The destruction wreaked on Lebanon’s capital in the Beirut port explosion yesterday that killed more than 100 people is in the “billions” of dollars, the country’s central bank said today.
The bank will approve interest-free loans for five years to individuals and companies who had property destroyed, a central bank official told CNBC’s Hadley Gamble. It will also sell dollars to all importers of aluminum, wood or glass at the rate of 3,900 Lebanese pounds per dollar, well below the black market rate of more than 8,000 pounds to the dollar.
Lebanon’s currency remains officially pegged to the dollar, but it’s an artificial peg; years of excessive dollar selling to prop up the national currency along with myriad other financial mismanagement and soaring foreign debt has left the country practically devoid of dollars, which are crucial for importing goods.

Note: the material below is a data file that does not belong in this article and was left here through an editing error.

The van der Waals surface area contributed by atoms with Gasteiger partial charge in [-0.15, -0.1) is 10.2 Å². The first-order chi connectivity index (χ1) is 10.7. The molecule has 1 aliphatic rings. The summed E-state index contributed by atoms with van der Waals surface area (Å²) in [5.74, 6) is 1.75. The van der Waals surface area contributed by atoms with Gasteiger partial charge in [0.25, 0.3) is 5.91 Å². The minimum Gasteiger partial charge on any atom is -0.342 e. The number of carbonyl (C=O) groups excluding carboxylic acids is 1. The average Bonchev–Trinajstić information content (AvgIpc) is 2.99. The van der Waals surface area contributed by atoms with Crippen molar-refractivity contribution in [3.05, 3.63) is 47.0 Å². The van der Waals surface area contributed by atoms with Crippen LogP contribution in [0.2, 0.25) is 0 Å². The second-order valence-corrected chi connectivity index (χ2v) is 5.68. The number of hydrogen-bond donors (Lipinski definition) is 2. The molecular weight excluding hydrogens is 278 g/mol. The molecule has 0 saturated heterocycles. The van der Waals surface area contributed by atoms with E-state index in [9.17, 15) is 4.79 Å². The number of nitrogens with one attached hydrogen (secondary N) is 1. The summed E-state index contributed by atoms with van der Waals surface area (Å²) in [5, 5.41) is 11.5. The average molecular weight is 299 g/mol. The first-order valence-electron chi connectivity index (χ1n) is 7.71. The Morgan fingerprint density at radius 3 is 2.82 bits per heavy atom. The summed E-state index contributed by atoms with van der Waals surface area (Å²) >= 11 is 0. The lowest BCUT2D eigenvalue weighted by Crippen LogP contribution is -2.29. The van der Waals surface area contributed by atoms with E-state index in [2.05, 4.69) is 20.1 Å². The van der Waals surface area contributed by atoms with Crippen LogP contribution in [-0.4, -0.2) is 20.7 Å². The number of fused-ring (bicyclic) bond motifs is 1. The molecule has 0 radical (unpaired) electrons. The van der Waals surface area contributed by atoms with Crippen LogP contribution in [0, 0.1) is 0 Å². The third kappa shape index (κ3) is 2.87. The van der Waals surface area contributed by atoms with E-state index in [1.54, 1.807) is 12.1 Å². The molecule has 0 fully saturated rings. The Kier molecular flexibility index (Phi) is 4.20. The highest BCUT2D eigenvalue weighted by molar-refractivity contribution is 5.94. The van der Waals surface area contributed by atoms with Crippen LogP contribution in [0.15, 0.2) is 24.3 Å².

Lebanese banks have placed restrictions on withdrawals, leaving residents locked out of their bank accounts, and those who saved in local currency have seen their life savings wiped out. The country was already struggling to import food and basic goods — and imports make up 80% of its food needs.
Beirut’s residents are in shock and mourning after the enormous explosion at the city’s port ripped through miles of surrounding homes and businesses and injured more than 4,000 people. Hospitals are overwhelmed, with some too damaged by the blast to operate.
The explosion has been initially blamed on 2,750 tons of ammonium nitrate stored in an unsecured warehouse for the last six years at Beirut’s cargo port. But the government subsequently announced an investigation to determine within five days the exact cause of the explosion and “who was responsible.”